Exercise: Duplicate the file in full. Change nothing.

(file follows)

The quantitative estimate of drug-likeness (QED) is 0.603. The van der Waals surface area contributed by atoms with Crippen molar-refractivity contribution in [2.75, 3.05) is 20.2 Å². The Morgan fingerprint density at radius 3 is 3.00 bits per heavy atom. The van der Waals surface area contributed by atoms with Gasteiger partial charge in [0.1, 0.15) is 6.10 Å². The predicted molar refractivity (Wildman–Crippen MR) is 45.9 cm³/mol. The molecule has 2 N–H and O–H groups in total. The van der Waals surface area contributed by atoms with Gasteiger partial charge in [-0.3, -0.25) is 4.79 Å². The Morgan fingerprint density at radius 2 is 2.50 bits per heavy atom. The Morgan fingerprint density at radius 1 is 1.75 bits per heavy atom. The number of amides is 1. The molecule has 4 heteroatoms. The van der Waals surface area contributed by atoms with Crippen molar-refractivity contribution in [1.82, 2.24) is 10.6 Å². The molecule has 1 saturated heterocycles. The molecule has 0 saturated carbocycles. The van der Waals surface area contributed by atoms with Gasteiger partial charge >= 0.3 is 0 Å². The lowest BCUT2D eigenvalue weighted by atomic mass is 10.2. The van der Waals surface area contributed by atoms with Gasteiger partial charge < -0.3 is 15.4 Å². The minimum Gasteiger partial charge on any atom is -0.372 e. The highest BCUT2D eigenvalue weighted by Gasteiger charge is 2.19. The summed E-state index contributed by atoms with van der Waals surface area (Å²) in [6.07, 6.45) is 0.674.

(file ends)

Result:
The quantitative estimate of drug-likeness (QED) is 0.603. The van der Waals surface area contributed by atoms with Crippen molar-refractivity contribution in [2.75, 3.05) is 20.2 Å². The Morgan fingerprint density at radius 3 is 3.00 bits per heavy atom. The van der Waals surface area contributed by atoms with Gasteiger partial charge in [0.1, 0.15) is 6.10 Å². The predicted molar refractivity (Wildman–Crippen MR) is 45.9 cm³/mol. The molecule has 2 N–H and O–H groups in total. The van der Waals surface area contributed by atoms with Gasteiger partial charge in [-0.3, -0.25) is 4.79 Å². The Morgan fingerprint density at radius 2 is 2.50 bits per heavy atom. The Morgan fingerprint density at radius 1 is 1.75 bits per heavy atom. The number of amides is 1. The molecule has 4 heteroatoms. The van der Waals surface area contributed by atoms with Crippen molar-refractivity contribution in [1.82, 2.24) is 10.6 Å². The molecule has 1 saturated heterocycles. The molecule has 0 saturated carbocycles. The van der Waals surface area contributed by atoms with Gasteiger partial charge >= 0.3 is 0 Å². The lowest BCUT2D eigenvalue weighted by atomic mass is 10.2. The van der Waals surface area contributed by atoms with Gasteiger partial charge < -0.3 is 15.4 Å². The minimum Gasteiger partial charge on any atom is -0.372 e. The highest BCUT2D eigenvalue weighted by Gasteiger charge is 2.19. The summed E-state index contributed by atoms with van der Waals surface area (Å²) in [6.07, 6.45) is 0.674.